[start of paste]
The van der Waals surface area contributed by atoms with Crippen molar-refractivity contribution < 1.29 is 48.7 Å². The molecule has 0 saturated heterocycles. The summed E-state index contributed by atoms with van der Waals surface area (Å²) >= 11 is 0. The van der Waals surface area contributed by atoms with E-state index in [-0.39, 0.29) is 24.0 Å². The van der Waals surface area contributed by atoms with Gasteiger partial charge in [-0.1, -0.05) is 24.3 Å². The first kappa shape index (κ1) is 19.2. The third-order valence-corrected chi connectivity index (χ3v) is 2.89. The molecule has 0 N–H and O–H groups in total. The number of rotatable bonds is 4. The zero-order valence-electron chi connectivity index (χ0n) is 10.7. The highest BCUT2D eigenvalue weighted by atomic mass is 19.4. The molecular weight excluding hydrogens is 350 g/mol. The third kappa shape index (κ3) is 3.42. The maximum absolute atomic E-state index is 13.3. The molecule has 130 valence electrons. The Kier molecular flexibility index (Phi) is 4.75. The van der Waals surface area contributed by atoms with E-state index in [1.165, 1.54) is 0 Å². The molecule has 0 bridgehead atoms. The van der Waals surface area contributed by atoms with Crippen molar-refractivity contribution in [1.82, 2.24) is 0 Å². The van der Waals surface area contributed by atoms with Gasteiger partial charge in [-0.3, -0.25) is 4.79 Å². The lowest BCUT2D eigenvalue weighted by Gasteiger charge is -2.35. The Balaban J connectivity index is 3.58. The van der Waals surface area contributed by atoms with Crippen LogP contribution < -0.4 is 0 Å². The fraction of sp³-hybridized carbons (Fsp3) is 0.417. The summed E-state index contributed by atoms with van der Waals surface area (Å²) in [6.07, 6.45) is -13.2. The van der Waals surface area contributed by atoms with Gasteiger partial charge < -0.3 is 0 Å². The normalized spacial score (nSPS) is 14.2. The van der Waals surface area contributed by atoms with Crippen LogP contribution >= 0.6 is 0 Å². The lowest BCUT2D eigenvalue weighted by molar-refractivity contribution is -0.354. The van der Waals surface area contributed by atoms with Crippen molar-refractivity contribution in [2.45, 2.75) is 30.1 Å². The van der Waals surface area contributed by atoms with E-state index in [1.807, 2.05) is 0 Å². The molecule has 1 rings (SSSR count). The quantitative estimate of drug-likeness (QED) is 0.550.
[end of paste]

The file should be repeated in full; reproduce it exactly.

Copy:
The van der Waals surface area contributed by atoms with Crippen molar-refractivity contribution < 1.29 is 48.7 Å². The molecule has 0 saturated heterocycles. The summed E-state index contributed by atoms with van der Waals surface area (Å²) >= 11 is 0. The van der Waals surface area contributed by atoms with E-state index in [-0.39, 0.29) is 24.0 Å². The van der Waals surface area contributed by atoms with Gasteiger partial charge in [-0.1, -0.05) is 24.3 Å². The first kappa shape index (κ1) is 19.2. The third-order valence-corrected chi connectivity index (χ3v) is 2.89. The molecule has 0 N–H and O–H groups in total. The number of rotatable bonds is 4. The zero-order valence-electron chi connectivity index (χ0n) is 10.7. The highest BCUT2D eigenvalue weighted by atomic mass is 19.4. The molecular weight excluding hydrogens is 350 g/mol. The third kappa shape index (κ3) is 3.42. The maximum absolute atomic E-state index is 13.3. The molecule has 130 valence electrons. The Kier molecular flexibility index (Phi) is 4.75. The van der Waals surface area contributed by atoms with E-state index in [1.165, 1.54) is 0 Å². The molecule has 0 bridgehead atoms. The van der Waals surface area contributed by atoms with Crippen molar-refractivity contribution in [1.82, 2.24) is 0 Å². The van der Waals surface area contributed by atoms with Gasteiger partial charge in [-0.3, -0.25) is 4.79 Å². The lowest BCUT2D eigenvalue weighted by Gasteiger charge is -2.35. The Balaban J connectivity index is 3.58. The van der Waals surface area contributed by atoms with Crippen LogP contribution < -0.4 is 0 Å². The fraction of sp³-hybridized carbons (Fsp3) is 0.417. The summed E-state index contributed by atoms with van der Waals surface area (Å²) in [6.07, 6.45) is -13.2. The van der Waals surface area contributed by atoms with Gasteiger partial charge < -0.3 is 0 Å². The normalized spacial score (nSPS) is 14.2. The van der Waals surface area contributed by atoms with Crippen LogP contribution >= 0.6 is 0 Å². The lowest BCUT2D eigenvalue weighted by molar-refractivity contribution is -0.354. The van der Waals surface area contributed by atoms with Crippen molar-refractivity contribution in [2.45, 2.75) is 30.1 Å². The van der Waals surface area contributed by atoms with E-state index in [1.807, 2.05) is 0 Å². The molecule has 1 rings (SSSR count). The quantitative estimate of drug-likeness (QED) is 0.550.